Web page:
In CGS: I know that:

$$ U_E = \frac12\sum_{i=1}^Nq_i\sum_{j\neq i}\frac{q_j}{|\mathbf{r}_i-\mathbf{r}_j|}. $$

In the continuous. Is it correct this conclussion?

$$ U_E=\frac12\int \rho(\mathbf{r})\varphi(\mathbf{r})d^3\mathbf{r}. $$

I know that this is not always true, because for just a lonely charge $q$ the energy is $U_E=0$, but with the formula this is $U_E\to\infty$. So, is the formula an aproximation or it's exact? we are adding to the integral the potential $\varphi_i(\mathbf r_i)$ generated by $q_i$, like this:

$$ U_E = \frac12\sum_{i=1}^Nq_i\sum_{j=1}^N\frac{q_j}{|\mathbf{r}_i-\mathbf{r}_j|}. $$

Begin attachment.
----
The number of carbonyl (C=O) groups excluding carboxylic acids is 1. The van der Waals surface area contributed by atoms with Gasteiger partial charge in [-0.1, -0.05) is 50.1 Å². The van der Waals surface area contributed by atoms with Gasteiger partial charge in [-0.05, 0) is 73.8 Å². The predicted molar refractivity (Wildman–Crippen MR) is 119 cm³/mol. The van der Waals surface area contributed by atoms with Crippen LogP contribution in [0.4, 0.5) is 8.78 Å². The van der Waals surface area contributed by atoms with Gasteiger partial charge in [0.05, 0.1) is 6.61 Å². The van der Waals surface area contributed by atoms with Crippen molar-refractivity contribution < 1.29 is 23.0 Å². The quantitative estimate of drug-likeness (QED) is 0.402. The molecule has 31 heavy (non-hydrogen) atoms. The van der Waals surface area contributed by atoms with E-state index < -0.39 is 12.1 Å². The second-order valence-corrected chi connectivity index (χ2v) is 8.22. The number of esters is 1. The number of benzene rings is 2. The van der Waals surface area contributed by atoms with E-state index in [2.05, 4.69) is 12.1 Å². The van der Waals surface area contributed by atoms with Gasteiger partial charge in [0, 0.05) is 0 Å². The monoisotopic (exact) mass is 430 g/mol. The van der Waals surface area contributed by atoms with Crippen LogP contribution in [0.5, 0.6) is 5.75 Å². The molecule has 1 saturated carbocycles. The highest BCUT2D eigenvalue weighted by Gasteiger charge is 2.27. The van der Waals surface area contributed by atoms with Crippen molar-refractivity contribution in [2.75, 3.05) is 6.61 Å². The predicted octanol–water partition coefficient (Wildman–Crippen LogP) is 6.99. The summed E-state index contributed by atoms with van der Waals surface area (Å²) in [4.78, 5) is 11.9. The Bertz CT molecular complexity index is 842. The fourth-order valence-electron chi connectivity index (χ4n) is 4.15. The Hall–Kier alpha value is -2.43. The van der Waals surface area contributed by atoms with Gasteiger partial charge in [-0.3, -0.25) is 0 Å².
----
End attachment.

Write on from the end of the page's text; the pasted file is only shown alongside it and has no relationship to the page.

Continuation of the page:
I suppose that when $\varphi,\rho$ are continous the formula is valid, bur I am not sure. I am confused because, this sounds to me a little artificial.


1 Answer 1


The equation of self-energy in the continuum limit is not valid for a point charge for a simple reason- While deriving the continuum limit, the charge density at each point is finite (ρ(r) in this case). But if you consider the charge density of a point charge, then it's infinite at the point where the charge is located. I remember Griffiths mentions this in his book- "Introduction to Electrodynamics" where he has devoted a whole section discussing this point. It's in section 2.4 of that book.


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